2

I've just updated from r249 to r282. Other than replacing the dll I've made no changes. Unfortunately, now deserializing the objects created before the update takes significantly longer. What used to take two seconds now takes five minutes.

Were there syntax changes between versions? Is there anything it no longer supports?

My classes are all using ProtoContract, ProtoMember, and ProtoInclude. I am running VS2010. As far as I was concerned there were no problems with my protocol buffer code. I'm only trying to upgrade because I figured it's good to have the most recent version.

Edit - 2010.09.09 One of the properties of my object is an array of ushorts. I've just noticed that this property did not serialize/deserialize properly with r282. The resulting values of the array are all zeros. The array had values before being serialized (r282) but not after deserialization (r282).

2

It turns out that despite my efforts, yes there was a breaking change in data format in one of the earlier builds. This only impacts ushort data, which was omitted from the handling at one point. This is regrettable, but the good news is that no data is lost - it is simply a bit inconvenient to access (it is essentially written via a string at the moment).

Here's my suggested workaround; for a member like:

[ProtoBuf.ProtoMember(1)]
public ushort[] Data {get;set;}

Replace that with:

[ProtoBuf.ProtoMember(1)]
private string[] LegacyData {get;set;}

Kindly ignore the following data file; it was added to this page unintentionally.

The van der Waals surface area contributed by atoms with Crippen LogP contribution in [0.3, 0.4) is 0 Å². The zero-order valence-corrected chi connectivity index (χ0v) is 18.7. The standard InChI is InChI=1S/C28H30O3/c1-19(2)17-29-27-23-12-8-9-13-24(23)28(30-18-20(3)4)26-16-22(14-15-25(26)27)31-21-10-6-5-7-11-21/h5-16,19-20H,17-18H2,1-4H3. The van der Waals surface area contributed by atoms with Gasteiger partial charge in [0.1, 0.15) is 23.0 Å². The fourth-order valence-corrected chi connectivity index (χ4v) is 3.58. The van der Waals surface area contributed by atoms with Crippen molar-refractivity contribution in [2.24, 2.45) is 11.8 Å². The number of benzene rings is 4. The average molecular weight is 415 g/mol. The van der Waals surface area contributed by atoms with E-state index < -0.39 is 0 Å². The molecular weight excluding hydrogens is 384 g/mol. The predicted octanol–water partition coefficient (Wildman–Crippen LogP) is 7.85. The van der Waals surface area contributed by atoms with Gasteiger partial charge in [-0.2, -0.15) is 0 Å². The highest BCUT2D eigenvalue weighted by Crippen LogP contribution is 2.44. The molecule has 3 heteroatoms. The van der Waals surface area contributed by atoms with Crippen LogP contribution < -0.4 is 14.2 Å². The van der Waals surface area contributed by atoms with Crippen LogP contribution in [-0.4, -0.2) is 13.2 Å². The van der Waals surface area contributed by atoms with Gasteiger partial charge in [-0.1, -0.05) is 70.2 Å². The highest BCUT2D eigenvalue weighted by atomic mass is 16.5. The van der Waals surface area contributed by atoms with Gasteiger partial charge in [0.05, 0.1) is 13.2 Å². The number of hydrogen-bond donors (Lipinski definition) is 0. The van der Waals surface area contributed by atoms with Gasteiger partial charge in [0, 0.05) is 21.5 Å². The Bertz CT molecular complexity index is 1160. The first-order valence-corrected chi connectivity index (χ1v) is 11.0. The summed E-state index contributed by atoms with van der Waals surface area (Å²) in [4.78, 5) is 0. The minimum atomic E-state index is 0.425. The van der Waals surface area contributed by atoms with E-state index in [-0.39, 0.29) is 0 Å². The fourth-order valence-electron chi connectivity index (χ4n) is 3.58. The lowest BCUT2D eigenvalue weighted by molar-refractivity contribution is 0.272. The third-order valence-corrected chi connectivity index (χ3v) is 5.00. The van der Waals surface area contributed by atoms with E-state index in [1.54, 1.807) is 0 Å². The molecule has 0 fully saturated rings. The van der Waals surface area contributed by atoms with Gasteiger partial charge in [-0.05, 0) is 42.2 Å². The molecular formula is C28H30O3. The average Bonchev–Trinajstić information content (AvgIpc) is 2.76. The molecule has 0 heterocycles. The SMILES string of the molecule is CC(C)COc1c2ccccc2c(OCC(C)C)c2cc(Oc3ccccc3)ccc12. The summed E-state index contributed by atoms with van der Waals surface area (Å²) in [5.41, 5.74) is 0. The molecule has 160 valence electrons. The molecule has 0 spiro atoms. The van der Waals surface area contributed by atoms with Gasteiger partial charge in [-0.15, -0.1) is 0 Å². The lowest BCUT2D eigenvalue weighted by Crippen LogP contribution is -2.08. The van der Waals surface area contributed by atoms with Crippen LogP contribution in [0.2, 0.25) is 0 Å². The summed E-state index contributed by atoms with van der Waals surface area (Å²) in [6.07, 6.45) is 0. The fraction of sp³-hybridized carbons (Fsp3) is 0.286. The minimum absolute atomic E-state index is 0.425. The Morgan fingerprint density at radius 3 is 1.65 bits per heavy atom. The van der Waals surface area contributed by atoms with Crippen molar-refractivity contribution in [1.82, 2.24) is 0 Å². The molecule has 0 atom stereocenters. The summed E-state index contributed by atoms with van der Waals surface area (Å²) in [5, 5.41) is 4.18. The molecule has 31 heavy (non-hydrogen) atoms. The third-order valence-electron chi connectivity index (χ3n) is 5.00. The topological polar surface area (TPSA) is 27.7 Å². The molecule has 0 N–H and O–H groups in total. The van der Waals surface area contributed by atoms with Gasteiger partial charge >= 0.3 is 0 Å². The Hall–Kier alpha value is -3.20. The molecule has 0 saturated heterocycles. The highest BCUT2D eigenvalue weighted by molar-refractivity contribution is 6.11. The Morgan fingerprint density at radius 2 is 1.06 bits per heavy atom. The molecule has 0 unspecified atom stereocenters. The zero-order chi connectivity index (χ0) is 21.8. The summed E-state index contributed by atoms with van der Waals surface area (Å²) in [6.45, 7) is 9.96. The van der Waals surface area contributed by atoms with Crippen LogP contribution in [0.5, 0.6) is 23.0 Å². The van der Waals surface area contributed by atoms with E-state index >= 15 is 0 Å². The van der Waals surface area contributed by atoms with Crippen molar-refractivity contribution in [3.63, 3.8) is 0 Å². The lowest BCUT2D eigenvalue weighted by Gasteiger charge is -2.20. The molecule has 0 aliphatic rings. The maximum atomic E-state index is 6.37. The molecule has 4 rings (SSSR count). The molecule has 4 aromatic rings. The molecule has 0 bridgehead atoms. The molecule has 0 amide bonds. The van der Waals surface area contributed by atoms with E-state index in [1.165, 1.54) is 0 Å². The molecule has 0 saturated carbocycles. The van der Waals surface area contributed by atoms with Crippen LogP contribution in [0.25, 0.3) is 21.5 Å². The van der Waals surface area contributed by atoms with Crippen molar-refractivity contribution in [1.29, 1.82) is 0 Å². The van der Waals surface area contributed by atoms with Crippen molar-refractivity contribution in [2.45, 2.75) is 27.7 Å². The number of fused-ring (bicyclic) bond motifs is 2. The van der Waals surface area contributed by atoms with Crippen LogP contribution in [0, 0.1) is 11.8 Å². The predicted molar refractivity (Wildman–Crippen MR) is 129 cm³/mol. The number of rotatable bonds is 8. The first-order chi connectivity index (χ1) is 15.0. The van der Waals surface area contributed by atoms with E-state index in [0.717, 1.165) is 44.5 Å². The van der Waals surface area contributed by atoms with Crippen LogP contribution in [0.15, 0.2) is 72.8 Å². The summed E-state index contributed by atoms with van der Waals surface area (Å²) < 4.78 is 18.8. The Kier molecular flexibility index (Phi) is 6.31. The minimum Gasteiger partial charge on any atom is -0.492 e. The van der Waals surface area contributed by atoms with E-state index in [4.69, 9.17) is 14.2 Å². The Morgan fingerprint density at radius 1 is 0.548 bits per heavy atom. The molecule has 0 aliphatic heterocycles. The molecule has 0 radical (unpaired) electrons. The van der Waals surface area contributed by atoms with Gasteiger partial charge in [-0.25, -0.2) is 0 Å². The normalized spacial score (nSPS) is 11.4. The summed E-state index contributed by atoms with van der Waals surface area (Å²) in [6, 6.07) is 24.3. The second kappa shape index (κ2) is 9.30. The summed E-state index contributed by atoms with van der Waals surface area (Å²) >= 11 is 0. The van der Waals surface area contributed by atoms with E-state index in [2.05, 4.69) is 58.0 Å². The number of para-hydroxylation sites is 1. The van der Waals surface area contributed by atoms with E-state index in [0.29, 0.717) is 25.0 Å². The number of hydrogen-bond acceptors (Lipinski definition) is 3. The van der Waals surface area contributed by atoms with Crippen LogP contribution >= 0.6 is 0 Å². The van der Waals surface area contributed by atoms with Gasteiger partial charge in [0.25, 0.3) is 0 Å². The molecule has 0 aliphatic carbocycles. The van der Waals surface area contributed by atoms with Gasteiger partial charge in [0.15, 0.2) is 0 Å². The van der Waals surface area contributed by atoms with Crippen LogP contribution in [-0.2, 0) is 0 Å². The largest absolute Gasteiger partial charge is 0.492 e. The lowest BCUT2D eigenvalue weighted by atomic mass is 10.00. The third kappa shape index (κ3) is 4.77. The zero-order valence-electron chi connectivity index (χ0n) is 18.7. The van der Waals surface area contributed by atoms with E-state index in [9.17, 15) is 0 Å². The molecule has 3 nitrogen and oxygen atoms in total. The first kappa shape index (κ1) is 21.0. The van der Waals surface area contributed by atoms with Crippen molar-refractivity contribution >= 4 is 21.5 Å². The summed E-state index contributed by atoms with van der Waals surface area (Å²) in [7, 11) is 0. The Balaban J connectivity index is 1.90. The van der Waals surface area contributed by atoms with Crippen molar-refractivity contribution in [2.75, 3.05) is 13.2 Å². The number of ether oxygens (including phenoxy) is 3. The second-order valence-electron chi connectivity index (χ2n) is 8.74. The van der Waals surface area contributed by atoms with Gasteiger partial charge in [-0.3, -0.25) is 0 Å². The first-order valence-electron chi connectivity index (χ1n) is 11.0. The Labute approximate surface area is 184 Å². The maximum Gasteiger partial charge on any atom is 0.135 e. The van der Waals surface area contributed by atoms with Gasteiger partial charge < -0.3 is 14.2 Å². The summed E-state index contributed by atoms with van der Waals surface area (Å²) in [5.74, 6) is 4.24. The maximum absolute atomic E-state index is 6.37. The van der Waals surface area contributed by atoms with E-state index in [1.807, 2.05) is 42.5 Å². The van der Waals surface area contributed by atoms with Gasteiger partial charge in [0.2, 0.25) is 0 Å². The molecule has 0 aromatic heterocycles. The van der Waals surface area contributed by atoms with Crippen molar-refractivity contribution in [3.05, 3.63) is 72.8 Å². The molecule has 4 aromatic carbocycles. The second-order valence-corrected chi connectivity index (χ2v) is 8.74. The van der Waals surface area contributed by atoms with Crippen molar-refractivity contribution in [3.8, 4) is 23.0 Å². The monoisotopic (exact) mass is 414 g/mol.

private bool LegacyDataSpecified { get { return false; } set { } }

/* where 42 is just an unused new field number */
[ProtoBuf.ProtoMember(42, Options = MemberSerializationOptions.Packed)]
public ushort[] Data { get; set; }

[ProtoBuf.ProtoAfterDeserialization]
private void SerializationCallback()
{
    if (LegacyData != null && LegacyData.Length > 0)
    {
        ushort[] parsed = Array.ConvertAll<string, ushort>(
            LegacyData, ushort.Parse);
        if (Data != null && Data.Length > 0)
        {
            int oldLen = parsed.Length;
            Array.Resize(ref parsed, parsed.Length + Data.Length);
            Array.Copy(Data, 0, parsed, oldLen, Data.Length);
        }
        Data = parsed;
    }
    LegacyData = null;
}

This imports old-style data into LegacyData and merges it during (after) serialization, or writes new-style data from Data. Faster, smaller, and supports both old and new data.

  • Please read additions to the original post. – Dan Vogel Sep 9 '10 at 18:47
  • @Dan - OK, that helps. I was about to turn in for today, but will investigate this tomorrow. Very odd! – Marc Gravell Sep 9 '10 at 20:49
  • Any update on this? – Dan Vogel Sep 16 '10 at 18:27
  • @Dan - I'm actually looking at it now; sorry, lots of competing time pressures – Marc Gravell Sep 16 '10 at 19:26
  • @Dan - see update; tested with v1 branch and the released dll. Can you provide more context so I can reproduce a failing case? – Marc Gravell Sep 16 '10 at 20:14

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